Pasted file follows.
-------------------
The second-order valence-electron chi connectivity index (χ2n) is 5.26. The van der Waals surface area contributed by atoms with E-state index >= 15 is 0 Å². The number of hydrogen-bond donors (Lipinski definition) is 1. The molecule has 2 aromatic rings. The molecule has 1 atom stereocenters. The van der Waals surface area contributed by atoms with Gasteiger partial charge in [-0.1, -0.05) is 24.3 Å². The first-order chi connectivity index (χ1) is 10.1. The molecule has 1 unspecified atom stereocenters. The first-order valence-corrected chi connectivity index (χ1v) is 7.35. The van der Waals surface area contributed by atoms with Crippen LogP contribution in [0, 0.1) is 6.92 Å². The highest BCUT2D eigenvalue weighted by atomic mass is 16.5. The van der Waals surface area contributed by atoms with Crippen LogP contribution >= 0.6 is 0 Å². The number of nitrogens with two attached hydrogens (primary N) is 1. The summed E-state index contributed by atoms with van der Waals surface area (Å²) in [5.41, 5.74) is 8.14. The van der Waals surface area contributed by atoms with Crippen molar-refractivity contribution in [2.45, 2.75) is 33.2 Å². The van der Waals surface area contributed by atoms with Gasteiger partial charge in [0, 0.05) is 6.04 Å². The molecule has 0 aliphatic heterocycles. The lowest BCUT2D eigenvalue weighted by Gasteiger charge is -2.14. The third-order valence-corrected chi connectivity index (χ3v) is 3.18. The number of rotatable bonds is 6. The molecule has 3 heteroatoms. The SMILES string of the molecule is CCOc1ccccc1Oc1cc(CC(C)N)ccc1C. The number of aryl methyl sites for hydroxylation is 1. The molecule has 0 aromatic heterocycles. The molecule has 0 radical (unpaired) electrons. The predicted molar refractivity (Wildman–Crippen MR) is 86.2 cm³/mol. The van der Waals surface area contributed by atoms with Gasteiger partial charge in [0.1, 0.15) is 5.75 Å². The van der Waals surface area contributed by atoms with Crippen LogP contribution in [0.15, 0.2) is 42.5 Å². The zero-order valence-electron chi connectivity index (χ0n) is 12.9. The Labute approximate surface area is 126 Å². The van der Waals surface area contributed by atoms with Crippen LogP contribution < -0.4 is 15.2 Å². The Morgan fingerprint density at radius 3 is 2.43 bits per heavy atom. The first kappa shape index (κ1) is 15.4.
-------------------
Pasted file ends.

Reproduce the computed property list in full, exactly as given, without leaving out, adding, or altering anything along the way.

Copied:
The second-order valence-electron chi connectivity index (χ2n) is 5.26. The van der Waals surface area contributed by atoms with E-state index >= 15 is 0 Å². The number of hydrogen-bond donors (Lipinski definition) is 1. The molecule has 2 aromatic rings. The molecule has 1 atom stereocenters. The van der Waals surface area contributed by atoms with Gasteiger partial charge in [-0.1, -0.05) is 24.3 Å². The first-order chi connectivity index (χ1) is 10.1. The molecule has 1 unspecified atom stereocenters. The first-order valence-corrected chi connectivity index (χ1v) is 7.35. The van der Waals surface area contributed by atoms with Crippen LogP contribution in [0, 0.1) is 6.92 Å². The highest BCUT2D eigenvalue weighted by atomic mass is 16.5. The van der Waals surface area contributed by atoms with Crippen LogP contribution >= 0.6 is 0 Å². The number of nitrogens with two attached hydrogens (primary N) is 1. The summed E-state index contributed by atoms with van der Waals surface area (Å²) in [5.41, 5.74) is 8.14. The van der Waals surface area contributed by atoms with Crippen molar-refractivity contribution in [2.45, 2.75) is 33.2 Å². The van der Waals surface area contributed by atoms with Gasteiger partial charge in [0, 0.05) is 6.04 Å². The molecule has 0 aliphatic heterocycles. The lowest BCUT2D eigenvalue weighted by Gasteiger charge is -2.14. The third-order valence-corrected chi connectivity index (χ3v) is 3.18. The number of rotatable bonds is 6. The molecule has 3 heteroatoms. The SMILES string of the molecule is CCOc1ccccc1Oc1cc(CC(C)N)ccc1C. The number of aryl methyl sites for hydroxylation is 1. The molecule has 0 aromatic heterocycles. The molecule has 0 radical (unpaired) electrons. The predicted molar refractivity (Wildman–Crippen MR) is 86.2 cm³/mol. The van der Waals surface area contributed by atoms with Gasteiger partial charge in [0.1, 0.15) is 5.75 Å². The van der Waals surface area contributed by atoms with Crippen LogP contribution in [0.15, 0.2) is 42.5 Å². The zero-order valence-electron chi connectivity index (χ0n) is 12.9. The Labute approximate surface area is 126 Å². The van der Waals surface area contributed by atoms with Crippen LogP contribution < -0.4 is 15.2 Å². The Morgan fingerprint density at radius 3 is 2.43 bits per heavy atom. The first kappa shape index (κ1) is 15.4.